It’s healing better this time around (seems to be an annual thing).

But I get depressed when I don’t train and get soft around the midriff.

So I decided to slow dance to music with some defensive movements inspired by kalaripayattu (look it up if you care). I could only manage about 15 minutes. Really all I wanted was to just confirm to myself that despite the shortness of breath, the ribs getting tightened, and the clearly torn muscles and tendons of my middle back…that I could still move with a moderate amount of grace and confidence (helps with defense I feel).

And I daresay I might have just found another workout. A physically less stressful one for sure, but one that actually requires more focus on breathing and balance due to the temporary fragility imposed on my back.

It still doesn’t justify the beers I’m going to swig or the ciggie I’m going to smoke to numb the daily demons.

But whatever…at least I drove away fear for a brief moment.

Training Diary, Week 5 – Do I just have a crazy goal so I’ll workout every day?

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I’m weak in a multitude of ways.

Like all humans I guess.

But I just don’t feel like I have the mental strength to workout every day unless I have some goal to commit to. And when I say workout, I mean something that gets that heart rate up, a sweat going, and some muscular stress. Even if it’s just for 15 mins. Hopefully more like 30-45.

Every day.

I don’t think I’d do it in a way that keeps me honest and true unless I had a goal to keep my lazy ass motivated. Because really, when I think about it, laziness and the need for relaxation is a critical baseline from which humanity operates from. If we’re truly honest with ourselves, we work the week to enjoy the weekend, we labor in order to enjoy the fruits of relaxation after, we sweat so we may later rehydrate with a crisp honey lager.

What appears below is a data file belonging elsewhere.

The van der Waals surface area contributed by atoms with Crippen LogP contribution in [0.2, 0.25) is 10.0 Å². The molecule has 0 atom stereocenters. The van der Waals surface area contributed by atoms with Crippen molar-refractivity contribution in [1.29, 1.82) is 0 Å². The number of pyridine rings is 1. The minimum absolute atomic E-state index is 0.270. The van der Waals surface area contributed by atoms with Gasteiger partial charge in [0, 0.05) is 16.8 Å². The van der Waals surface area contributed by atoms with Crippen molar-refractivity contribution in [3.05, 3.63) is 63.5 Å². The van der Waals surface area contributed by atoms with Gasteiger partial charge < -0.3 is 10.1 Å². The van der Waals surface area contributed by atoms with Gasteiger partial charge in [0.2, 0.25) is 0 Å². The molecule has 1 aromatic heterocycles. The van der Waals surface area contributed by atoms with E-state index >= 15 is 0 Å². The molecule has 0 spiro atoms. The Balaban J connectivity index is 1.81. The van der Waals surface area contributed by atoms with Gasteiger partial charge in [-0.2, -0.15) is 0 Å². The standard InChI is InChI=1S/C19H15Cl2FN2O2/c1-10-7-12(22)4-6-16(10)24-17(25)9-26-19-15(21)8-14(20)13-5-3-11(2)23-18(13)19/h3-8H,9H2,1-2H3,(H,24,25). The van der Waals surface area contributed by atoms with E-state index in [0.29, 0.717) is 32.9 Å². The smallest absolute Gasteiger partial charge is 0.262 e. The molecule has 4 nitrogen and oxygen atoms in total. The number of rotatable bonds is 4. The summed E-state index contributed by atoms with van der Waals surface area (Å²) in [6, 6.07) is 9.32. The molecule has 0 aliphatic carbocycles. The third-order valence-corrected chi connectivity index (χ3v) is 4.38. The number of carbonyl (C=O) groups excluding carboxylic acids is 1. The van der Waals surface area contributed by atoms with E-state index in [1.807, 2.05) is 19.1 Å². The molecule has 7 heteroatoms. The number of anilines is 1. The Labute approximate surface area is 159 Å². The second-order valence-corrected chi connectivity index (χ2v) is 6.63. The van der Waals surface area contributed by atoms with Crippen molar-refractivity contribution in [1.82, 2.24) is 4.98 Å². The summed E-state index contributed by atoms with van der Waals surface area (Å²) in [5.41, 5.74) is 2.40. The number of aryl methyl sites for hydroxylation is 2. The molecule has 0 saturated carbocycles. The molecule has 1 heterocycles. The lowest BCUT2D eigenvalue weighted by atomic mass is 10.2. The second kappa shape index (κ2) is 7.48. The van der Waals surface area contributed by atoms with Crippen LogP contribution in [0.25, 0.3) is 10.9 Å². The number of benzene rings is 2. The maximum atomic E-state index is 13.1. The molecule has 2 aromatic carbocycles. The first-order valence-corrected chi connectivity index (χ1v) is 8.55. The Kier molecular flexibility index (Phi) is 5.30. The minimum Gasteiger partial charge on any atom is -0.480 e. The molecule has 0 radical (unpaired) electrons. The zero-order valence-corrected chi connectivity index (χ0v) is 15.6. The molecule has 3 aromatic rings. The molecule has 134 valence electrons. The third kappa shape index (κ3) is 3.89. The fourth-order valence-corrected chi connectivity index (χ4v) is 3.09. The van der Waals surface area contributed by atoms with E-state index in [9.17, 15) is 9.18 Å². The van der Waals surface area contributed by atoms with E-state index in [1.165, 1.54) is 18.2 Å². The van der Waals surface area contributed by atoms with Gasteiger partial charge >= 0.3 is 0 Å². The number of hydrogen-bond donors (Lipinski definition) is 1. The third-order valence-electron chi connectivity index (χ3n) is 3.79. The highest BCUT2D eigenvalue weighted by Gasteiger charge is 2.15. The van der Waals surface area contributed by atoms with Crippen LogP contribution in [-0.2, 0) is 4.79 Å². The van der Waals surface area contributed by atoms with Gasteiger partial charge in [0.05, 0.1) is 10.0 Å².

We struggle so we may feel joy in all its glory.

So then why can’t I workout every day just for the sake of feeling those endorphins and post-workout treats? Why this goal of becoming a pro fighter?

I really can’t say. What I do know is that unless I have a genuinely hard athletic goal in front of me (that also doubles up as a spiritual quest to figure out this toxic masculinity shit), I’m gonna get lazy with my workouts. And I haven’t exactly gotten the healthiest grip on all the pleasurable poisons I indulge in to help me with the struggles of life.

So I have to keep imagining a beast wanting to beat the shit out of me to get a good sweat in.

After all, we must dance with our demons to defeat the devil inside.

God bless the Tibbetts family

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It is easy in this day and age to fall prey to the baser compulsions of nationalism and parochialism. Especially for folks from majoritarian communities in a demographically fluid country. In America, for the most part, baser nationalist instincts often find a home with insecure, fearful white communities.

It can be particularly tempting to consolidate this fearfulness when faced with the bottomless anger and sadness that comes with the loss of a young loved one. I know this feeling well.

It is a testament to the Tibbetts family that not only have they valiantly resisted such baser instincts but have come out swinging against xenophobia and racism. I don’t know anyone with a heart who could read theĀ  column written by Rob Tibbetts in the Des Moines Register and not be brought to tears. This is a dad I hope to emulate.